Despite being of an age that many of my friends back east would think of as "retired", my aunt and uncle are still building boats. They have a boat nearly done right now. The thing is over 20 feet long! (They told me exactly how long, but I lost that information somewhere.) I am not sure I could manage a 4x8 sheet of plywood right now, let alone over 60. (I am not speculating beyond 60; that would be impolite.)
The visit sums up quite nicely when we learn that the 20th of August will be my aunt and uncle’s 55th wedding anniversary. My uncle says simply "I have never regretted it". What more is there to say? Happy anniversary!
We finally manage to get going when my aunt points out that the afternoon is about over. Considering that we are pretty far north, the time has really slipped away, so with hugs and handshakes, we head out, bound north across the border back toward Haines Junction.
Well, we do not head out right away; it is not quite late enough. Instead, we go to the local granola store (you know, sells granola to fruits, nuts, and flakes) known as the "Mountain Market". This place convinces me that I could live here. They sell great coffee, organic foods, and excellent sandwiches and light fare. What more could you ask? We get a couple cups of coffee (the Aztec Mocha is great) and a couple of sandwiches. We went with the slightly morbid sandwiches: the "To Die For" and the "Died and Gone to Heaven". Both relied on great pesto and cheese. Can you go wrong?
Finally, we drive north with the setting sun—very romantic. Except in romantic movies, the protagonists never have to stop and pee.
As this is definitely not a movie (or if it is, it has a very low budget), we have to find some place for our protagonists to make a pit stop. This is a minor challenge considering that there are just slightly over zero people between the Alaska/BC border and Haines Junction. Fortunately, there are some strange little pull-offs, including some oriented toward the road maintenance crews.
We find one of these places and there is an outhouse. Lea Ann considers that this one may have been cleaned some time during the last ice age. Regardless, a certain tension is relieved, as it were.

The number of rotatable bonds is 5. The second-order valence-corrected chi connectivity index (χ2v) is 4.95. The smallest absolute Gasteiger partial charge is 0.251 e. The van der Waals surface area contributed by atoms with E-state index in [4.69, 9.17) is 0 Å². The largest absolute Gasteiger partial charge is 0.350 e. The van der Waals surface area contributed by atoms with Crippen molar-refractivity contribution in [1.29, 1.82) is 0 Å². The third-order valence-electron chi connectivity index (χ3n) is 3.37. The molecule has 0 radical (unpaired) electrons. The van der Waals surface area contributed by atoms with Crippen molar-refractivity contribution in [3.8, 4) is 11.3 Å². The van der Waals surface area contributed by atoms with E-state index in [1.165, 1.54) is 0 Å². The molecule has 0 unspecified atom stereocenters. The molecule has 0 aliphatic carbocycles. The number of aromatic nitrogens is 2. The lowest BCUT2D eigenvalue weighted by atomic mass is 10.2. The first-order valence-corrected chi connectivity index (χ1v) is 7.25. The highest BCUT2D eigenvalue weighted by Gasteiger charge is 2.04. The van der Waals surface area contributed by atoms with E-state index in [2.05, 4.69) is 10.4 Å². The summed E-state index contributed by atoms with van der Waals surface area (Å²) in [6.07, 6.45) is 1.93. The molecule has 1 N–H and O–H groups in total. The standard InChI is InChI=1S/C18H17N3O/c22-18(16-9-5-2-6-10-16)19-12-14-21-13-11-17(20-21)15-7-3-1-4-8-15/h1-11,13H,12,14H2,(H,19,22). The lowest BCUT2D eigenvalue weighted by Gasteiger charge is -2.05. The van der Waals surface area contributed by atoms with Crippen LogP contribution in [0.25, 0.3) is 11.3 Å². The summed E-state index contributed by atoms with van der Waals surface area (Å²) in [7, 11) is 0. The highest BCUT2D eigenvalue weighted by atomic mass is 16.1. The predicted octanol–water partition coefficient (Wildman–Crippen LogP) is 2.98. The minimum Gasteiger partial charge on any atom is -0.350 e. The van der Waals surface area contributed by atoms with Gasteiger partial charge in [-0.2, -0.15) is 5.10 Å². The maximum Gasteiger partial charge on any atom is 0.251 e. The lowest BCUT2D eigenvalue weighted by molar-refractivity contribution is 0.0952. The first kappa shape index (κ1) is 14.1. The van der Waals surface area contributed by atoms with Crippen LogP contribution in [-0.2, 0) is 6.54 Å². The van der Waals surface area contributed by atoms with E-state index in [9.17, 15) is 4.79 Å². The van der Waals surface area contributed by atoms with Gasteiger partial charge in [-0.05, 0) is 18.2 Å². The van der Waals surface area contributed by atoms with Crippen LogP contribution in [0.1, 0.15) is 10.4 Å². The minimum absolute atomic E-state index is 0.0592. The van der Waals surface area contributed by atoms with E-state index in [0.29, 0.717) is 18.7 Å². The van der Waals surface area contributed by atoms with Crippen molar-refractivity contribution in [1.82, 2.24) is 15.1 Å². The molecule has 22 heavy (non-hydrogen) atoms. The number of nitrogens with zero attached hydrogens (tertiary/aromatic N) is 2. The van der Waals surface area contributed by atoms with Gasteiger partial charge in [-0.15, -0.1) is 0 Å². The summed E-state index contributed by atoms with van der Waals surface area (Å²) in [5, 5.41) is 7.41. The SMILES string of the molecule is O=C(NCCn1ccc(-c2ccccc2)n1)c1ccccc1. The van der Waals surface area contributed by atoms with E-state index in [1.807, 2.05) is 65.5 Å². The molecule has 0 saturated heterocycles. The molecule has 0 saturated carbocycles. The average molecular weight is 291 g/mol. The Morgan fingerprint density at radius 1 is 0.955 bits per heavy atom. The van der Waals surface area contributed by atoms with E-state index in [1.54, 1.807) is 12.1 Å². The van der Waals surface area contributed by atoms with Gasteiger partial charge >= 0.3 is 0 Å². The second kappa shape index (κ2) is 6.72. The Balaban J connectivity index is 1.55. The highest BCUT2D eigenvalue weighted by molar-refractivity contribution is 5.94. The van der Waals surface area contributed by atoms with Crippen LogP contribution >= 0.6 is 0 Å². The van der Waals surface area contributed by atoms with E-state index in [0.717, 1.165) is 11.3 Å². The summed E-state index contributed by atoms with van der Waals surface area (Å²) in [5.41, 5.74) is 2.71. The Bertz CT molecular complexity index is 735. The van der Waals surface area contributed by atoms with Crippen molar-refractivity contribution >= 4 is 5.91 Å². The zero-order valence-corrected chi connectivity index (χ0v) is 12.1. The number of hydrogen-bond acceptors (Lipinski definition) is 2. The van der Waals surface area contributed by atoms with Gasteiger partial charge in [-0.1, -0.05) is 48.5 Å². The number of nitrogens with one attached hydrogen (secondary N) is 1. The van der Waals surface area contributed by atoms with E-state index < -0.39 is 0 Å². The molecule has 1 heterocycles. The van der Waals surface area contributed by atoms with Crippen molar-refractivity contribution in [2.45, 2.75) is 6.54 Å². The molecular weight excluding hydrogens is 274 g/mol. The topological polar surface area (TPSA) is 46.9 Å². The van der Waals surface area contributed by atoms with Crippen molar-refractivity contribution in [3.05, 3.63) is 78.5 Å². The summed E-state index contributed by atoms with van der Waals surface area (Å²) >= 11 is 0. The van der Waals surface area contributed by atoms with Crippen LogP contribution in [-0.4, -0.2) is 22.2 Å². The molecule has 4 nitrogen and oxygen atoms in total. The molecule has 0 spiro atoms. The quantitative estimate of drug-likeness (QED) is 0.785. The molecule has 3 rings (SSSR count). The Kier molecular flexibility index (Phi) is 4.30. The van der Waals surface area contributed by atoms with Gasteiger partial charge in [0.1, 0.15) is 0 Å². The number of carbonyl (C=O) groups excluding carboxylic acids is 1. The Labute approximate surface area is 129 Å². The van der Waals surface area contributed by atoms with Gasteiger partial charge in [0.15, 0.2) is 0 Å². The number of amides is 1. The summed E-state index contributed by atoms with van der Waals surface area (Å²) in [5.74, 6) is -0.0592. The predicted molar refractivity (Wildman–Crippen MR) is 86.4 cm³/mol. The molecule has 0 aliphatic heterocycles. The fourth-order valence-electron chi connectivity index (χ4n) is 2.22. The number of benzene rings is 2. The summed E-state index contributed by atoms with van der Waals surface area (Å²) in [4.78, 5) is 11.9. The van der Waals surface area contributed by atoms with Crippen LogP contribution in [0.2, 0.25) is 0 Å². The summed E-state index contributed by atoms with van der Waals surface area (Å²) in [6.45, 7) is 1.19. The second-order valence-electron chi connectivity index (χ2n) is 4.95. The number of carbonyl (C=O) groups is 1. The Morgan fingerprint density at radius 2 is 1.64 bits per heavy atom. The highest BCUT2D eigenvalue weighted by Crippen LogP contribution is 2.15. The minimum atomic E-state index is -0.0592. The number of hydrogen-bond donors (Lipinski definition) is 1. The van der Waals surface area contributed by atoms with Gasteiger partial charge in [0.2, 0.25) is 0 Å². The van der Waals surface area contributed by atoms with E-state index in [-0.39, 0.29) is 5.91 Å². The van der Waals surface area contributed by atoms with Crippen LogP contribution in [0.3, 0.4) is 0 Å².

The interesting thing about this pull-off is the small cabin. It is about 10 yards from the outhouse and contains enough stuff to while away a significant snow storm. Seems like a really good idea out here, though you would be hard pressed to find it in a full-on blizzard, even if you knew where it was. Our interest in the cabin and the sunset wanes as the wind picks up. It is really cold out here.
Did I mention that our plan is to camp tonight?
Driving up the road toward Haines Junction is largely without incident. We do surprise one large porcupine on the road. By the time we get stopped and turned around, he has disappeared into the bushes on the side of the road, so we continue north again.
Finally, we arrive at Kathleen Lake, in the Kluane National Park, which is in the Yukon. (Pretty neat that we hit three states / provinces on this little drive.) We cased this joint on the way down, so we know where the good campsites are and the procedures for self-registration.
Before we can get settled for the night, we need to take pictures. What? So we drive down to the lake and lock the tiny plastic digital camera on the 10 lb metal tripod and take long exposure shots of the lake in the twilight.
We finally go back up to the campsites and park in one of the only remaining sites. It turns out that the air temperature is much higher here than it was farther south. We set up the tent in record time (we are getting good at this) and eat our fabulous sandwiches from the Mountain Market.
We go to bed staring up at the stars in the clear, cool air. Bringing the tent was such a good idea.
see it on a map